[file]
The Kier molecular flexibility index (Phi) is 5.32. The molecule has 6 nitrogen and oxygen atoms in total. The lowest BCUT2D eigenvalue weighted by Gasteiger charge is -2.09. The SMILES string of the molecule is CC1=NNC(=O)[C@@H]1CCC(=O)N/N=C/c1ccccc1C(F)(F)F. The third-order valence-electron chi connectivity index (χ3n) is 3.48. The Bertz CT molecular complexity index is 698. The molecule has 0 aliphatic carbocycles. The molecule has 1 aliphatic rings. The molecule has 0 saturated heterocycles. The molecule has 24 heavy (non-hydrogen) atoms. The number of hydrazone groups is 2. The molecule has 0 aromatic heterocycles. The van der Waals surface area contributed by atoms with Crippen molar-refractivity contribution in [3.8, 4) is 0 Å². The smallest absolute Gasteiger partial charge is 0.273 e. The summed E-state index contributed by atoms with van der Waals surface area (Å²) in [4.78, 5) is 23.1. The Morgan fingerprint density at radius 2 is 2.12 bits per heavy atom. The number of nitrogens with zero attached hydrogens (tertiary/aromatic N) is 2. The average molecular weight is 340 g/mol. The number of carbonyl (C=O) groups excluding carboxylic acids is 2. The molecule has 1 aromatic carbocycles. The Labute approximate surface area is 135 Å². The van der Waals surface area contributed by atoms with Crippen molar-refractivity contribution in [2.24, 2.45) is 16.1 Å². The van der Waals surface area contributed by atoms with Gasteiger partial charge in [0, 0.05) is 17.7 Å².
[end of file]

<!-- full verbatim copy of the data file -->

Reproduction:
The Kier molecular flexibility index (Phi) is 5.32. The molecule has 6 nitrogen and oxygen atoms in total. The lowest BCUT2D eigenvalue weighted by Gasteiger charge is -2.09. The SMILES string of the molecule is CC1=NNC(=O)[C@@H]1CCC(=O)N/N=C/c1ccccc1C(F)(F)F. The third-order valence-electron chi connectivity index (χ3n) is 3.48. The Bertz CT molecular complexity index is 698. The molecule has 0 aliphatic carbocycles. The molecule has 1 aliphatic rings. The molecule has 0 saturated heterocycles. The molecule has 24 heavy (non-hydrogen) atoms. The number of hydrazone groups is 2. The molecule has 0 aromatic heterocycles. The van der Waals surface area contributed by atoms with Crippen molar-refractivity contribution in [3.8, 4) is 0 Å². The smallest absolute Gasteiger partial charge is 0.273 e. The summed E-state index contributed by atoms with van der Waals surface area (Å²) in [4.78, 5) is 23.1. The Morgan fingerprint density at radius 2 is 2.12 bits per heavy atom. The number of nitrogens with zero attached hydrogens (tertiary/aromatic N) is 2. The average molecular weight is 340 g/mol. The number of carbonyl (C=O) groups excluding carboxylic acids is 2. The molecule has 1 aromatic carbocycles. The Labute approximate surface area is 135 Å². The van der Waals surface area contributed by atoms with Crippen molar-refractivity contribution in [2.24, 2.45) is 16.1 Å². The van der Waals surface area contributed by atoms with Gasteiger partial charge in [0, 0.05) is 17.7 Å².